Aw ): That sucks. I wanted to see some fireworks...

Jokes aside that looks sweet!

This is like something I saw at a lan about 2 years ago, except it was bigger and included a lot more hot glue and duct tape, in comparison this is a magical franken build, I'm actually surprised to how nicely it was made for a cardboard pc!

UPDATE: PSU bracket has been bolted in place on the back, and the bottom panel is being glued in place as we speak! Will attach the PSU tonight when I get home!

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This is looking really sweet. Definitely following for updates o.o

I've thought of this before, and seen people do wooden cabinets for CPU case. Make it look like a living room coffee table or china cabinet. The problem I have with carboard, although it's kinda cool and I would like to do it before a wooden desk/case is that overclocking the the motherboard area does get fairly warm on overclocked or non-spacious cases. Say anywhere from 40-50c on hotspots, that's a bit no-no and screams house fire, especially if you have a no name brand Power supply.

Thankfully, I'm using a good Fractal Design (Seasonic) 80+ Gold PSU. With both the CPU and GPU being 80W parts, I would be very surprised if the total power consumption of this entire system broke 200W at max load. So, thankfully, I don't see this catching fire any time soon. And the Xeon I'm using is already at 3.00GHz, I don't think I'll be pushing it beyond that, especially on the cooler that I'm using. The case will be well-ventilated in general. I feel much safer using this than I did Cardboard 1.0, because that used an 80+ power supply and a 100W Q6600 with little to no exhaust. It didn't explode or anything, but this one uses far better parts.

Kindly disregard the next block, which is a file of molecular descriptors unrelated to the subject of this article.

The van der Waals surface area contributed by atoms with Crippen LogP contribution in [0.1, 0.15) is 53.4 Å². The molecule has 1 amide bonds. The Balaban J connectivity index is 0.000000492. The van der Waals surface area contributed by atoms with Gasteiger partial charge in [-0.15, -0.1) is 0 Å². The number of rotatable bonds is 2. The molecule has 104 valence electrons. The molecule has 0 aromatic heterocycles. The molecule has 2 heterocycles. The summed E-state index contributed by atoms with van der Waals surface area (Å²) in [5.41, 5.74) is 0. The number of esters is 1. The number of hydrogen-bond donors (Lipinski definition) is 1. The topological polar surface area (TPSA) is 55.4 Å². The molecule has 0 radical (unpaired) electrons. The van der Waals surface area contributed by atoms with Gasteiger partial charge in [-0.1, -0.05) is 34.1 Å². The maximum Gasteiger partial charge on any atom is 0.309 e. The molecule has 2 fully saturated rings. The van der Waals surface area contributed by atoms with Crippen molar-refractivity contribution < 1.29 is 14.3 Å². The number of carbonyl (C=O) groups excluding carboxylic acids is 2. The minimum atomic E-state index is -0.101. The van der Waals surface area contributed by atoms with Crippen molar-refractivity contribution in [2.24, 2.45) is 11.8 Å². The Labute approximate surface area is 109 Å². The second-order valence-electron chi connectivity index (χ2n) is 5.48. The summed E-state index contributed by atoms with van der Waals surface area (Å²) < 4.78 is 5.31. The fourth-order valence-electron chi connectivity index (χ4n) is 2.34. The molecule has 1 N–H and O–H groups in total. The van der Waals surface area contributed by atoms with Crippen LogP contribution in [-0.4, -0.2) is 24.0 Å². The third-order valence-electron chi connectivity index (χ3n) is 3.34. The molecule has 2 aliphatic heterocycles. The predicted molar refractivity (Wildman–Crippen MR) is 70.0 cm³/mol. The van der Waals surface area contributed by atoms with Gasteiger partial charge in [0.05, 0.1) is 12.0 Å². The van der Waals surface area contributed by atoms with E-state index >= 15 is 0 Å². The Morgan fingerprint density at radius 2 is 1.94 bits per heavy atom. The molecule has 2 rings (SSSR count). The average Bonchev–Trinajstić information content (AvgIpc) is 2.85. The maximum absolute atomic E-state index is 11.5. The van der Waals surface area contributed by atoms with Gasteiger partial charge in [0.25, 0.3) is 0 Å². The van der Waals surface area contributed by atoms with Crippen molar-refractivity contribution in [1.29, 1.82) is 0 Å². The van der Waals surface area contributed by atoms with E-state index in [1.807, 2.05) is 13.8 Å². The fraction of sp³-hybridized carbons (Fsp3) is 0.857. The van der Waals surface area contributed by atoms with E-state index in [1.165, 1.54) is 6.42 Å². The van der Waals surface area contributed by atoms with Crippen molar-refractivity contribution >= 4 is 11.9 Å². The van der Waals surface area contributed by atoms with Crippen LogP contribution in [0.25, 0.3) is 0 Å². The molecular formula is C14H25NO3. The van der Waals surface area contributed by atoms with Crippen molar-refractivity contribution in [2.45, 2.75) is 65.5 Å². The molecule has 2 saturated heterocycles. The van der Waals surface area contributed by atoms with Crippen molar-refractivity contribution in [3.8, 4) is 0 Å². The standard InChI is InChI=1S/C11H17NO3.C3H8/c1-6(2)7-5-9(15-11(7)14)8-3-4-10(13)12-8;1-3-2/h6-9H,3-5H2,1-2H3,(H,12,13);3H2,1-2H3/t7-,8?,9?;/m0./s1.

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UPDATE: Bottom panel has been cut and glued, and the second PSU bracket is bolted in place!

The left part of the brace is held into the cardboard by two machine screws and nuts, with a leftover piece of ABS from a failed print to distribute the clamp on the other side. The right side of the brace is superglued straight onto the side of the power supply. Sorry, xD but it's the cleanest and most reliable way of getting the PSU and the cardboard to be flush with each other.

Here's what it looks like on the inside so far. The main cables have been routed around the CPU fan. Don't worry - they won't obstruct the heatsink or case airflow.

And an outside photo of the progress as a whole. Cardboard 2.0 is really starting to take shape!